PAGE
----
Video | Agriculture | Confidence | Economy | Energy | Employment | Finance | Media | Property | RBNZ | Science | SOEs | Tax | Technology | Telecoms | Tourism | Transport | Search

 

Microchipping Will Waste $25 Million Per Year


Microchipping Will Waste $25 Million Per Year

Parliament's support for the compulsory microchipping of dogs flies in the face of logic and is effectively throwing away over $25 million every year says Charlie Pedersen, Vice President, Federated Farmers of New Zealand (Inc)

Mr Pedersen was commenting on the Government's proposal to fit every dog with a microchip linked to a national database.

"This is another example of the Government placing another cost on farmers who rely on a number of highly trained dogs to help run their farms.

"Compulsory microchipping will not reduce dog attacks and will do nothing to aid the identification of the owners of dogs that attack. Establishing ownership of dogs that have attacked people has not been the problem. Microchipping will simply annoy responsible owners, be ignored by the rest and further increase the number of unregistered dogs.

"Government support for the proposal is based on the false information that microchips only cost $12 - $20 per dog and that running the national data base will cost 50c per dog per year. The reality is that microchipping costs between $50 and $110 per dog and the database is more likely to cost $25 per dog per year - in line with the cost of administrating the motor vehicle register. This does not take into account the cost of scanners , the estimated $1 million needed to establish the database, which is likely to blow out to several times given past experience with national databases.

The claim is that microchipping will mean councils can track dogs. But the very people the Government is targeting are the same ones who will fail to register. Forcing them to pay an extra $50 to $110 per dog will not encourage them to comply.

Unlike motor vehicles where registration is much easier to enforce, microchips are very small and cannot be seen once implanted. Scanners only have a range of two inches so dogs have to be captured, held firmly or destroyed for the chip to be read. It is no wonder that most dog control officers are not keen on the idea.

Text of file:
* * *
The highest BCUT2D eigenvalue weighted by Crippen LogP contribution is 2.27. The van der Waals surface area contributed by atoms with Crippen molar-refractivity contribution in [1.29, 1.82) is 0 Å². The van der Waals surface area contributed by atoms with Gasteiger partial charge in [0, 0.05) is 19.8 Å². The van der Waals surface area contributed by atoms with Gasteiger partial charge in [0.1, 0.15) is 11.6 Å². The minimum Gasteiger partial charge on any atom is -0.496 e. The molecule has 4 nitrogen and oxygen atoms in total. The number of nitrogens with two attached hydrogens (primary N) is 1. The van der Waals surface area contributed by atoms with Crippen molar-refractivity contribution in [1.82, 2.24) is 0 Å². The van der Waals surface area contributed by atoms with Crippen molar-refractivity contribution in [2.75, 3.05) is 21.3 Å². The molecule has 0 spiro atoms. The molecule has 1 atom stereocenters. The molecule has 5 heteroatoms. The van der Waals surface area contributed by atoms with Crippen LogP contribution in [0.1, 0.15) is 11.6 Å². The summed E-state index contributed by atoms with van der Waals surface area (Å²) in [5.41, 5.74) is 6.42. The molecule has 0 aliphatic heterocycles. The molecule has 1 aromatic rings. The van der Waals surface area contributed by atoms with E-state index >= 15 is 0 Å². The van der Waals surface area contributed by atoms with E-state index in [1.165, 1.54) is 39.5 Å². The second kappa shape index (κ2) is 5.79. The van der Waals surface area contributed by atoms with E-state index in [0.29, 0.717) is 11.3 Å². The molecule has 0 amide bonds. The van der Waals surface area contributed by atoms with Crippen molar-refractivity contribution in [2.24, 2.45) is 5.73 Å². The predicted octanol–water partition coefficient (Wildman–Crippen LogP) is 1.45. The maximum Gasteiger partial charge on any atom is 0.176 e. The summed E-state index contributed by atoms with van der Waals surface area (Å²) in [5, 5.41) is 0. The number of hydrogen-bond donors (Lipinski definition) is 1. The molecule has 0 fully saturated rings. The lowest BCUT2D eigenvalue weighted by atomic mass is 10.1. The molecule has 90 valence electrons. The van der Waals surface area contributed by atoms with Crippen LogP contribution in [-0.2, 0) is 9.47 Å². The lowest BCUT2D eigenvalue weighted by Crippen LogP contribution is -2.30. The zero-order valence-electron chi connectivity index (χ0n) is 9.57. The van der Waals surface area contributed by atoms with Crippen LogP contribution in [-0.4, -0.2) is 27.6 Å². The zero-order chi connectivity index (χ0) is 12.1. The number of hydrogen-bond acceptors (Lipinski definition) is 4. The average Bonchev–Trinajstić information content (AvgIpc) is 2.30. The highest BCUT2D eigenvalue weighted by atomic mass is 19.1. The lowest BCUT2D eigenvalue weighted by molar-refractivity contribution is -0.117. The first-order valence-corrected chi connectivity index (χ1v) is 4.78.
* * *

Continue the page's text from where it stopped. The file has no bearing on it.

Federated Farmers calls on MP's to respect the considered opinion of the Select Committee and reject the Local Government Minister's proposal to introduce compulsory microchipping of all dogs.

© Scoop Media

 
 
 
Business Headlines | Sci-Tech Headlines

 

Mycoplasma Bovis: More Properties Positive

One of the latest infected properties is in the Hastings district, the other three are within a farming enterprise in Winton. The suspect property is near Ashburton. More>>

ALSO:

Manawatū Gorge Alternative: More Work Needed To Choose Route

“We are currently working closely and in partnership with local councils and other stakeholders to make the right long-term decision. It’s vital we have strong support on the new route as it will represent a very significant long-term investment and it will need to serve the region and the country for decades to come.” More>>

ALSO:

RBNZ: Super Fund Chief To Be New Reserve Bank Governor

Adrian Orr has been appointed as Reserve Bank Governor effective from 27 March 2018, Finance Minister Grant Robertson says. More>>

ALSO:

ScoopPro: Helping PR Professionals Get More Out Of Scoop

Scoop.co.nz has been a fixture of New Zealand’s news and Public Relations infrastructure for over 18 years. However, without the financial assistance of those using Scoop in a professional context in key sectors such as Public Relations and media, Scoop will not be able to continue this service... More>>

Insurance: 2017 Worst Year On Record For Weather-Related Losses

The Insurance Council of New Zealand (ICNZ) announced today that 2017 has been the most expensive year on record for weather-related losses, with a total insured-losses value of more than $242 million. More>>

ALSO: